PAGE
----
Mark out some time in your busy year to attend as many seasonal food events that you can. It’s such a fun and organic way to reconnect with the provenance of our food and learn when and how it is harvested.

The most popular series of events here on the Central Coast take place during the Harvest Festival which runs in June this year. This is perhaps the best way to discover the farms operating in your local area and a lovely way to meet the people growing and raising your food. 

Many of these businesses provide farm tours or picking days all throughout the year, so take a look at the list next week, get connected with their social media pages and keep an eye on what they’re offering.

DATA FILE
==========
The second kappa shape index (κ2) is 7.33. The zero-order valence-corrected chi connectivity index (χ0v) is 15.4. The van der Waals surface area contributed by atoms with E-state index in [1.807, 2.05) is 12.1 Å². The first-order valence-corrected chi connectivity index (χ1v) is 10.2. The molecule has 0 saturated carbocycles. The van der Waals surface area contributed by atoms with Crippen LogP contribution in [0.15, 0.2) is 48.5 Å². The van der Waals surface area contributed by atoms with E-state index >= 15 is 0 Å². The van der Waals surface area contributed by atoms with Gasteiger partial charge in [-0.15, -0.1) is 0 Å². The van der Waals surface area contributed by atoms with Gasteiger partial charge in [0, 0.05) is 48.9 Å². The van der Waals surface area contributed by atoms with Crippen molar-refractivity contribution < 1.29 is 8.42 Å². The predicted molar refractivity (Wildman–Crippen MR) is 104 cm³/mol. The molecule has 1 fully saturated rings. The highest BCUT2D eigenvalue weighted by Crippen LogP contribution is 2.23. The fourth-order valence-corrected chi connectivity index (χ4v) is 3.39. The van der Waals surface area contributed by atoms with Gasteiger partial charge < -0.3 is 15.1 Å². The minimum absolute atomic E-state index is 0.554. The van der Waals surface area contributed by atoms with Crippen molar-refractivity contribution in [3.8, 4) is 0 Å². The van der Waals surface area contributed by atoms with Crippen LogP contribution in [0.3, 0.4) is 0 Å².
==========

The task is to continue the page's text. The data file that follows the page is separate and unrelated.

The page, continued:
6. Grow something at home

Even if it’s just one herb or some microgreens on the windowsill! Becoming a producer as well as being a consumer gives you an appreciation for all aspects of nature – not just the seasons. And if you have minimal room at home for a garden, rest assured it’s possible in the smallest of spaces, including balconies (think more vertically). Joining a community garden is another way to experience the joys of growing if you’re lacking space. We have at least thirteen community gardens here on the coast – a list can be found on the Central Coast Council website.

Taking the first step

Georgia Lienemann

My advice, as with everything diet related, is to start slow. Don’t approach this with a puritanical mindset and refuse all non-seasonal food items – you’ll exhaust yourself. Make it a process of gradually expanding your awareness, knowledge and skills bit by bit, until it becomes second nature. And it will, I promise!